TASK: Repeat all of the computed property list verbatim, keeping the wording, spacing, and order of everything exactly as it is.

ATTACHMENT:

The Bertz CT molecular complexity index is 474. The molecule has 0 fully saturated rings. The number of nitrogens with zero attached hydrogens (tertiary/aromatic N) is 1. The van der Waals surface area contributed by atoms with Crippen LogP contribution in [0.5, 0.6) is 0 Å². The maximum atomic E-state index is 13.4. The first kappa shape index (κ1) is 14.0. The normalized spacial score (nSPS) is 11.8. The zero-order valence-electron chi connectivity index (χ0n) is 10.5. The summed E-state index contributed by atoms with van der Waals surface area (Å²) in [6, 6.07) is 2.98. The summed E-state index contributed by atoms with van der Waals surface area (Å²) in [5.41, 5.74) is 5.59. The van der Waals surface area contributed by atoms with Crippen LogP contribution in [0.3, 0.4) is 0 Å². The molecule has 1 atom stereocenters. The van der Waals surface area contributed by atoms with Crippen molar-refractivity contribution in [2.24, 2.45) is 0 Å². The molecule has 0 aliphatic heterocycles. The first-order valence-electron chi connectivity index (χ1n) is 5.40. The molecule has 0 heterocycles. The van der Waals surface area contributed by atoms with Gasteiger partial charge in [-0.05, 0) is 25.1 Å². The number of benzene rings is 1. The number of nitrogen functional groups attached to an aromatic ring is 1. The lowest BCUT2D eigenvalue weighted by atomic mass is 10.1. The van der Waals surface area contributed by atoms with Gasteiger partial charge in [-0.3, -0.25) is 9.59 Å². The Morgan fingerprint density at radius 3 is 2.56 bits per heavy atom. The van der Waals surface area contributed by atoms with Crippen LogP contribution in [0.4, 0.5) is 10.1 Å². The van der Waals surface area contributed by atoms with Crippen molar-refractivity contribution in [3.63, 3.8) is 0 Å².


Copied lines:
The Bertz CT molecular complexity index is 474. The molecule has 0 fully saturated rings. The number of nitrogens with zero attached hydrogens (tertiary/aromatic N) is 1. The van der Waals surface area contributed by atoms with Crippen LogP contribution in [0.5, 0.6) is 0 Å². The maximum atomic E-state index is 13.4. The first kappa shape index (κ1) is 14.0. The normalized spacial score (nSPS) is 11.8. The zero-order valence-electron chi connectivity index (χ0n) is 10.5. The summed E-state index contributed by atoms with van der Waals surface area (Å²) in [6, 6.07) is 2.98. The summed E-state index contributed by atoms with van der Waals surface area (Å²) in [5.41, 5.74) is 5.59. The van der Waals surface area contributed by atoms with Crippen LogP contribution in [0.3, 0.4) is 0 Å². The molecule has 1 atom stereocenters. The van der Waals surface area contributed by atoms with Crippen molar-refractivity contribution in [2.24, 2.45) is 0 Å². The molecule has 0 aliphatic heterocycles. The first-order valence-electron chi connectivity index (χ1n) is 5.40. The molecule has 0 heterocycles. The van der Waals surface area contributed by atoms with Gasteiger partial charge in [-0.05, 0) is 25.1 Å². The number of benzene rings is 1. The number of nitrogen functional groups attached to an aromatic ring is 1. The lowest BCUT2D eigenvalue weighted by atomic mass is 10.1. The van der Waals surface area contributed by atoms with Gasteiger partial charge in [-0.3, -0.25) is 9.59 Å². The Morgan fingerprint density at radius 3 is 2.56 bits per heavy atom. The van der Waals surface area contributed by atoms with Crippen LogP contribution in [0.4, 0.5) is 10.1 Å². The van der Waals surface area contributed by atoms with Crippen molar-refractivity contribution in [3.63, 3.8) is 0 Å².